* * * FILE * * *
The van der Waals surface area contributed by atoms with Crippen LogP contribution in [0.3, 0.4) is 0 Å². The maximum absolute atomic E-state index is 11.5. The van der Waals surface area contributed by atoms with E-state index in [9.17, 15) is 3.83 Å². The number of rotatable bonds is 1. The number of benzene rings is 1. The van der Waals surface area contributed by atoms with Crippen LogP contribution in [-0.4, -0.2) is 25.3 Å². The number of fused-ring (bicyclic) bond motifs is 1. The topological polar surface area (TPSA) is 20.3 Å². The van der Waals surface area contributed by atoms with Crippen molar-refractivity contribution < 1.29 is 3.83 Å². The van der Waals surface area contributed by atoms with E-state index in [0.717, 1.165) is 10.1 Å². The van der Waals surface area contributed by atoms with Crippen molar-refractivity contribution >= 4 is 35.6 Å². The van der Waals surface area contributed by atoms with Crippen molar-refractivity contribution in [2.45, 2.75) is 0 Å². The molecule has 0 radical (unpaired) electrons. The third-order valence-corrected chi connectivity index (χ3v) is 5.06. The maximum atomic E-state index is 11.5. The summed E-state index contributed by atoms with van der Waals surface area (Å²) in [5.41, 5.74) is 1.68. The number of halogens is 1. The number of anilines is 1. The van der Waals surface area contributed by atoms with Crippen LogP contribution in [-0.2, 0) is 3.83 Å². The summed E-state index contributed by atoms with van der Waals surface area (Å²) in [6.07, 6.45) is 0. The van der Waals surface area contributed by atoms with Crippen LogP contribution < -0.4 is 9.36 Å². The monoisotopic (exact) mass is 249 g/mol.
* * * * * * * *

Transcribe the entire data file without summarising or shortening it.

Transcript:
The van der Waals surface area contributed by atoms with Crippen LogP contribution in [0.3, 0.4) is 0 Å². The maximum absolute atomic E-state index is 11.5. The van der Waals surface area contributed by atoms with E-state index in [9.17, 15) is 3.83 Å². The number of rotatable bonds is 1. The number of benzene rings is 1. The van der Waals surface area contributed by atoms with Crippen LogP contribution in [-0.4, -0.2) is 25.3 Å². The number of fused-ring (bicyclic) bond motifs is 1. The topological polar surface area (TPSA) is 20.3 Å². The van der Waals surface area contributed by atoms with Crippen molar-refractivity contribution < 1.29 is 3.83 Å². The van der Waals surface area contributed by atoms with E-state index in [0.717, 1.165) is 10.1 Å². The van der Waals surface area contributed by atoms with Crippen molar-refractivity contribution >= 4 is 35.6 Å². The van der Waals surface area contributed by atoms with Crippen molar-refractivity contribution in [2.45, 2.75) is 0 Å². The molecule has 0 radical (unpaired) electrons. The third-order valence-corrected chi connectivity index (χ3v) is 5.06. The maximum atomic E-state index is 11.5. The summed E-state index contributed by atoms with van der Waals surface area (Å²) in [5.41, 5.74) is 1.68. The number of halogens is 1. The number of anilines is 1. The van der Waals surface area contributed by atoms with Crippen LogP contribution in [-0.2, 0) is 3.83 Å². The summed E-state index contributed by atoms with van der Waals surface area (Å²) in [6.07, 6.45) is 0. The van der Waals surface area contributed by atoms with Crippen LogP contribution < -0.4 is 9.36 Å². The monoisotopic (exact) mass is 249 g/mol.